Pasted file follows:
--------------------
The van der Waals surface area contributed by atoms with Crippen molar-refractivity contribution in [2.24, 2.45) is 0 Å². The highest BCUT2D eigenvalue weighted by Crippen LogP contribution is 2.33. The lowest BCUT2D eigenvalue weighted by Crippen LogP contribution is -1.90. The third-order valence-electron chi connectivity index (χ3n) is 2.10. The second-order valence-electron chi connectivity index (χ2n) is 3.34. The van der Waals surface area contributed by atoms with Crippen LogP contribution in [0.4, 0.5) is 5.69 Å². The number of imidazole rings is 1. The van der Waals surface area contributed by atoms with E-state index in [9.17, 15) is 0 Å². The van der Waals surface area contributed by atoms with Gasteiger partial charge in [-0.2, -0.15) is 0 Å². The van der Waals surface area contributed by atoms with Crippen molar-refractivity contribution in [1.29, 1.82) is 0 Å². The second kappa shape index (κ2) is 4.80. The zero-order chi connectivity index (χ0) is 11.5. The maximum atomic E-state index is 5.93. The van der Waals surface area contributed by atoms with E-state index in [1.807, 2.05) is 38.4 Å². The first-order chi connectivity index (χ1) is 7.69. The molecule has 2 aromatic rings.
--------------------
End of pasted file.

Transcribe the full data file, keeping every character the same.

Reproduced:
The van der Waals surface area contributed by atoms with Crippen molar-refractivity contribution in [2.24, 2.45) is 0 Å². The highest BCUT2D eigenvalue weighted by Crippen LogP contribution is 2.33. The lowest BCUT2D eigenvalue weighted by Crippen LogP contribution is -1.90. The third-order valence-electron chi connectivity index (χ3n) is 2.10. The second-order valence-electron chi connectivity index (χ2n) is 3.34. The van der Waals surface area contributed by atoms with Crippen LogP contribution in [0.4, 0.5) is 5.69 Å². The number of imidazole rings is 1. The van der Waals surface area contributed by atoms with E-state index in [9.17, 15) is 0 Å². The van der Waals surface area contributed by atoms with Gasteiger partial charge in [-0.2, -0.15) is 0 Å². The van der Waals surface area contributed by atoms with Crippen molar-refractivity contribution in [1.29, 1.82) is 0 Å². The second kappa shape index (κ2) is 4.80. The zero-order chi connectivity index (χ0) is 11.5. The maximum atomic E-state index is 5.93. The van der Waals surface area contributed by atoms with E-state index in [1.807, 2.05) is 38.4 Å². The first-order chi connectivity index (χ1) is 7.69. The molecule has 2 aromatic rings.